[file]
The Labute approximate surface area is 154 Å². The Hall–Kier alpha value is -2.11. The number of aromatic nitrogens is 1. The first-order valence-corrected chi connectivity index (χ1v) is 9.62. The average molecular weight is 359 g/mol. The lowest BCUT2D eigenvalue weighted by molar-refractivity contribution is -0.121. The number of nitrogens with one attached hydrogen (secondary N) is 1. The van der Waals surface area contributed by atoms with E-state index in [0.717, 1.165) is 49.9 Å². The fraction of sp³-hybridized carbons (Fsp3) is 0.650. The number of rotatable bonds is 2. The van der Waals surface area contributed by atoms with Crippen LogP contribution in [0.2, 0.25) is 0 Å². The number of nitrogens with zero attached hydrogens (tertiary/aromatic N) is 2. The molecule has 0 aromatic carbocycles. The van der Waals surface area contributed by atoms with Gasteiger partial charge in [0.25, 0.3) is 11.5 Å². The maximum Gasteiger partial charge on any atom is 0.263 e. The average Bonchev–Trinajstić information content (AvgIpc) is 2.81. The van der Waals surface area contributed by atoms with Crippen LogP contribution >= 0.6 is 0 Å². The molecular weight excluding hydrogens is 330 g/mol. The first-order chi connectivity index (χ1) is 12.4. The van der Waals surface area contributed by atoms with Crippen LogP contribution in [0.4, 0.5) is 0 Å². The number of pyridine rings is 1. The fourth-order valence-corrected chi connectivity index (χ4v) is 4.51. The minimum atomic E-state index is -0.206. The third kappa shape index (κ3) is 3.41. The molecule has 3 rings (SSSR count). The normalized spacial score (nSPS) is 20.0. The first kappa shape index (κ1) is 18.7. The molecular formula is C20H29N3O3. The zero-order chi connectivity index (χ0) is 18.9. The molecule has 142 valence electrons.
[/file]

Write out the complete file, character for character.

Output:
The Labute approximate surface area is 154 Å². The Hall–Kier alpha value is -2.11. The number of aromatic nitrogens is 1. The first-order valence-corrected chi connectivity index (χ1v) is 9.62. The average molecular weight is 359 g/mol. The lowest BCUT2D eigenvalue weighted by molar-refractivity contribution is -0.121. The number of nitrogens with one attached hydrogen (secondary N) is 1. The van der Waals surface area contributed by atoms with E-state index in [0.717, 1.165) is 49.9 Å². The fraction of sp³-hybridized carbons (Fsp3) is 0.650. The number of rotatable bonds is 2. The van der Waals surface area contributed by atoms with Crippen LogP contribution in [0.2, 0.25) is 0 Å². The number of nitrogens with zero attached hydrogens (tertiary/aromatic N) is 2. The molecule has 0 aromatic carbocycles. The van der Waals surface area contributed by atoms with Gasteiger partial charge in [0.25, 0.3) is 11.5 Å². The maximum Gasteiger partial charge on any atom is 0.263 e. The average Bonchev–Trinajstić information content (AvgIpc) is 2.81. The van der Waals surface area contributed by atoms with Crippen LogP contribution >= 0.6 is 0 Å². The molecular weight excluding hydrogens is 330 g/mol. The first-order chi connectivity index (χ1) is 12.4. The van der Waals surface area contributed by atoms with Crippen LogP contribution in [0.4, 0.5) is 0 Å². The number of pyridine rings is 1. The fourth-order valence-corrected chi connectivity index (χ4v) is 4.51. The minimum atomic E-state index is -0.206. The third kappa shape index (κ3) is 3.41. The molecule has 3 rings (SSSR count). The normalized spacial score (nSPS) is 20.0. The first kappa shape index (κ1) is 18.7. The molecular formula is C20H29N3O3. The zero-order chi connectivity index (χ0) is 18.9. The molecule has 142 valence electrons.